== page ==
Three Cheers for my Morose and Grieving Pals: Thirteen Years and an Evening with Brand New


By the time this piece runs, it will have been over a month since seeing Brand New and Modest Mouse on their stop in Detroit for their co-headlining tour across the U.S. While I thought that the buffer of being somewhat removed from the experience would help bring some clarity to writing about it, and diminish the unabashed fanboy bias, it has seems that time has had little effect. While the nature of captivation and obsession has changed, I remain as enthralled with Brand New as ever.

My introduction to Brand New came at the impressionable age of 15. My friend, Mr. Jordan Ivins (holla at yo boi!), had discussed them in passing to me among a litany of other bands. At that time in life, it was hard to keep track of all the bands Jordan listened to. He was that kid everyone seems to have in their life who was the first to be fully aware of a music scene outside of what existed on local alternative radio. I secretly made a mental list of band names written on the folder for his biology homework to check out. Among bands such of Alkaline Trio, Hot Rod Circuit, Hey Mercedes, Taking Back Sunday, and Silverstein (talk about an emo-gasm) the name Brand New slipped in the under the radar among all those claiming their own stake of my young musical palate.

Late in the summer 0f 2003, while living up to the stereotype of a teenager wasting away the end of his summer watching MTV, I happened upon a music video for the single “The Quiet Things No One Ever Knows.” Having decided that music was going to be my thing (I had come to the realization early that my athletic capabilities were severely limited), I immediately went out and bought the Deja Entendu album. I took it home eager to brag to my friends about what I had just discovered. I put in the record and started from track 1 … and it just wasn’t clicking. Maybe I just hadn’t come into my own musical taste yet. Maybe I was hung up on expecting something different. Whatever it was, I did what I had done most of my life. I’d occasionally pull out the album, listen to the one single I knew, confuse hormones for destiny, then go back to a very uncomplicated life.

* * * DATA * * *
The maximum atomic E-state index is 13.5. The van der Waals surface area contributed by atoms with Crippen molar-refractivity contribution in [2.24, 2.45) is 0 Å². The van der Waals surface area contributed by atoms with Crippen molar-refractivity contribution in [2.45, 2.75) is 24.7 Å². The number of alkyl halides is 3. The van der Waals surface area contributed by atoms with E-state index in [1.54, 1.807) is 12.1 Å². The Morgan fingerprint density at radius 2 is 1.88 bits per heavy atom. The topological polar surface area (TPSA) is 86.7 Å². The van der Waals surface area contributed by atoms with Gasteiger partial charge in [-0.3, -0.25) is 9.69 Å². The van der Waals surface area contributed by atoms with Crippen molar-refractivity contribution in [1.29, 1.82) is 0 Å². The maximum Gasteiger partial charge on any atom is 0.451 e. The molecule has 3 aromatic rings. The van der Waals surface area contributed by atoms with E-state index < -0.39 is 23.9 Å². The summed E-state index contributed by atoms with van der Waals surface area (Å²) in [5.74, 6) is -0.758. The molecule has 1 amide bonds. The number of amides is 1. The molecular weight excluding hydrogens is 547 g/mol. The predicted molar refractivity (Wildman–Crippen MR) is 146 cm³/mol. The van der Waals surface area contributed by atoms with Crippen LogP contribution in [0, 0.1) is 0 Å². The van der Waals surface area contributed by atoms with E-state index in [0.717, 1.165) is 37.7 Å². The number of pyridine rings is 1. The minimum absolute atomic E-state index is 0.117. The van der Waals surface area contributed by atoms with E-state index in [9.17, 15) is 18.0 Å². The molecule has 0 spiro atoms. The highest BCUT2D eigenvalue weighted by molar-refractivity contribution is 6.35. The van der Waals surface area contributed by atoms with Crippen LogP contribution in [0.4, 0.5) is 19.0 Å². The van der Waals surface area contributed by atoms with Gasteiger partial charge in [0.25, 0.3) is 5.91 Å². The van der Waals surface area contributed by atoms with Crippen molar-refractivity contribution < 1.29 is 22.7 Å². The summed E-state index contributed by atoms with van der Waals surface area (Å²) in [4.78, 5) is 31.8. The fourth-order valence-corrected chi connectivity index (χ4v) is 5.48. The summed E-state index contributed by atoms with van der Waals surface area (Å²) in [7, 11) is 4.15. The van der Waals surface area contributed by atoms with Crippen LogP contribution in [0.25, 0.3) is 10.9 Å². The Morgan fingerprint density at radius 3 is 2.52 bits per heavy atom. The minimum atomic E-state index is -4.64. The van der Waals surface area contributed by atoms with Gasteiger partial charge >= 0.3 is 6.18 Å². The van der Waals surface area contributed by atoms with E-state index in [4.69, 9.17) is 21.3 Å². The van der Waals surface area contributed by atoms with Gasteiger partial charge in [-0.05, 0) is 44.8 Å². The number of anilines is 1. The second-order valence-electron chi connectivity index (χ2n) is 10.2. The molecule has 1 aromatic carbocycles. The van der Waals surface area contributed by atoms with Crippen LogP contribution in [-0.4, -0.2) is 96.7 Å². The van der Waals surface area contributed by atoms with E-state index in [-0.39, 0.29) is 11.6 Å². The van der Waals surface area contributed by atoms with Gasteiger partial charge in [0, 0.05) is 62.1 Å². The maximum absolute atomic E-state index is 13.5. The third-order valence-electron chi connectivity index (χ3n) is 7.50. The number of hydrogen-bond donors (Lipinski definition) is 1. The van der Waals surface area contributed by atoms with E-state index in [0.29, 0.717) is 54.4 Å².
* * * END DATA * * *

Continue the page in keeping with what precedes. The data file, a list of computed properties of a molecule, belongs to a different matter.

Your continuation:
Fast forward six months later. I am sitting in history class. I am the only sophomore in a class full of much older juniors who are the sure path to the middle. Among the clamor of greatly exaggerated weekend romps of the baseball team, I am waiting for the clock to strike 2:15 so I could go home and greatly exaggerate how terrible my 16-year-old life was at that point. I used to carry around a big CD binder in my backpack, the kind that held 64 or so. I would pull it out of my backpack so nonchalantly you would think I was pulling out some textbook to catch up on some light reading of creative writing. Looking for some relief before I would be allowed to escape hearing Bro A telling Bro B who they tapped that weekend, I flipped through my modest collection. I came across Deja Entendu and decided to give it another go. This time, it stuck.